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Why is map called map?

techgirl1908 profile image Angie Jones ・1 min read

I've been using the map method in Java and JavaScript for a while now, and every time I use it I wonder why was it named "map". It wasn't obvious to me how the name corresponded to the actual functionality.

So, I went to my favorite research site, twitter.com (lol), and asked the community.

Within a matter of minutes, I received wonderful replies and all of a sudden, everything made sense!

It's not some relation to the data structure Map that I've been using all my life. It's a math term!

Laurie was even kind enough to let me know I wasn't a total failure for not knowing this.

So there you have it folks! Hopefully this was a "TIL" moment for you as well.

Discussion

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yawaramin profile image
Yawar Amin

The answers there are good, but I want to add one more point: the 'map' operation is one that, in mathematics, makes some guarantees. Calling it 'map' in a programming language is a kind of a shortcut way of saying 'we make those guarantees too'. The overarching guarantee of 'map' is that its output data has the same 'structure' as its input data. E.g., if you map over an array with n elements, you get back an array with n elements. The structure is preserved.

'Map' can also be defined for other data structures, like linked lists, trees, graphs, sets, and so on. So that's the nice thing about it–if you come across that name, you can be reasonably sure that it's structure-preserving.

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wolverineks profile image
Kevin Sullivan

Which is weird to me, because I think of a physical map as changing the structure and keeping the data, and a mathematical/programming map to be keeping the structure and changing the data.

In my mind it would make more sense to map a linked list onto an array, or map an object onto an array, Object.values(someObject).

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citizen428 profile image
Michael Kohl

the 'map' operation is one that, in mathematics, makes some guarantees.

It's structure preserving if its an exact functor. There are also what's called forgetful functors. Surjective mappings in set theory are not structure preserving, as say the domain of n mod 2 is {0, 1}, so of a very different cardinality than ℕ.

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techgirl1908 profile image
Angie Jones Author

thanks for sharing this!

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johnkazer profile image
John Kazer

I would also add that programming adds to the original mathematics (without mentioning algebraic data structures) by enabling a data structure, such as an array, to be "mappable". That is, the data structure should support certain functions/methods which enable the map function to operate.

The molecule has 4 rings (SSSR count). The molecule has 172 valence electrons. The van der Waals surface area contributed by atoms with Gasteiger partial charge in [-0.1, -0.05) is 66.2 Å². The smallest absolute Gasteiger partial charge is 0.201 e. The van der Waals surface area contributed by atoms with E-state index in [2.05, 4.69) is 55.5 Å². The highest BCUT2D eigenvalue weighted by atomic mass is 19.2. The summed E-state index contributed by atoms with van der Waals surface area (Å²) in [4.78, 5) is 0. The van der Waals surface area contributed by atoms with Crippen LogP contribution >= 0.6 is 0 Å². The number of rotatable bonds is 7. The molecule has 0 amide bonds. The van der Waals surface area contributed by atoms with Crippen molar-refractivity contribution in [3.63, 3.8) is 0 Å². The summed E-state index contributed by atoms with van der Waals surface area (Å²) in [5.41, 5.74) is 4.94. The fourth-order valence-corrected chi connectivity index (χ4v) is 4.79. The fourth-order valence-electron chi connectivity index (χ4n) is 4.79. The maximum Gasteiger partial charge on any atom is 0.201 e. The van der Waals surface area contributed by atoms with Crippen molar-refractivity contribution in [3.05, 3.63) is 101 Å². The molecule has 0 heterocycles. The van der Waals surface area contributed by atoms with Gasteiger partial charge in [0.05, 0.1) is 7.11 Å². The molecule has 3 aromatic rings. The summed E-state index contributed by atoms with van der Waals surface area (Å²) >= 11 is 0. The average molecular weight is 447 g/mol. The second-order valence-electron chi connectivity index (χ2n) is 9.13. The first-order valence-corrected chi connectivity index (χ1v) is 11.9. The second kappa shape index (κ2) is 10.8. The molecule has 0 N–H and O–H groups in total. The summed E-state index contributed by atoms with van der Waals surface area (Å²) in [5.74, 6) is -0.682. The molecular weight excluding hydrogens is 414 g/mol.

The details of course vary by language, but are crucial in enabling a generic map function to work with arrays, linked lists, trees, graphs, sets etc. So for Clojure, any data structure can be mapped if it implements 'first', 'rest' and 'cons'.

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mateiadrielrafael profile image
Matei Adriel

Also note that all the structures which can be mapped upon are called functors. That is a pretty important term in the fp world

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citizen428 profile image
Michael Kohl

They are only called functors if they obey the functor laws. In non-FP languages it's not uncommon to have "mappaples" that aren't functors.

As an example, Ruby hashes are not functors, even though they have a map method, since they violate the first functor law (fmap id = id). In other words they are not structure preserving:

{ a: 1, b: 2 }.itself
#=> {:a=>1, :b=>2}
{ a: 1, b: 2 }.map(&:itself)
#=> [[:a, 1], [:b, 2]]
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mateiadrielrafael profile image
Matei Adriel

Ye, fair enough, I shouldve also included a note about the laws

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yawaramin profile image
Yawar Amin

I deliberately left out FP words :-)

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mateiadrielrafael profile image
Matei Adriel

Yep, not really necessary unless using a fp lang or a lib such as fp-ts, meant it to be more of a fun fact

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cappe987 profile image
Casper

Interesting question. I was aware of the connection to mathematics, but I've never heard of the analogy of a geographical map.

The data structure Map is essentially also related to the same origin. It maps a key to a value and the same input will always give the same output. While the data structure and the function are two separate things in programming they still follow the same concept.

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emiifont profile image
Emilio Font

I didn't know this, thanks for posting.

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xanderyzwich profile image
Corey McCarty

I don't think that it is completely divorced from the map data structure because that structure is a mapping from keys to values.

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Waylon Walker

Thanks for sharing the results of your research with the rest of us.

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adam_cyclones profile image
Adam Crockett

A map from A to B I had assumed.

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polyterative profile image
Vlady

Idk map looks like the most appropriate name for me. It was harder to learn but now that I know I like it this way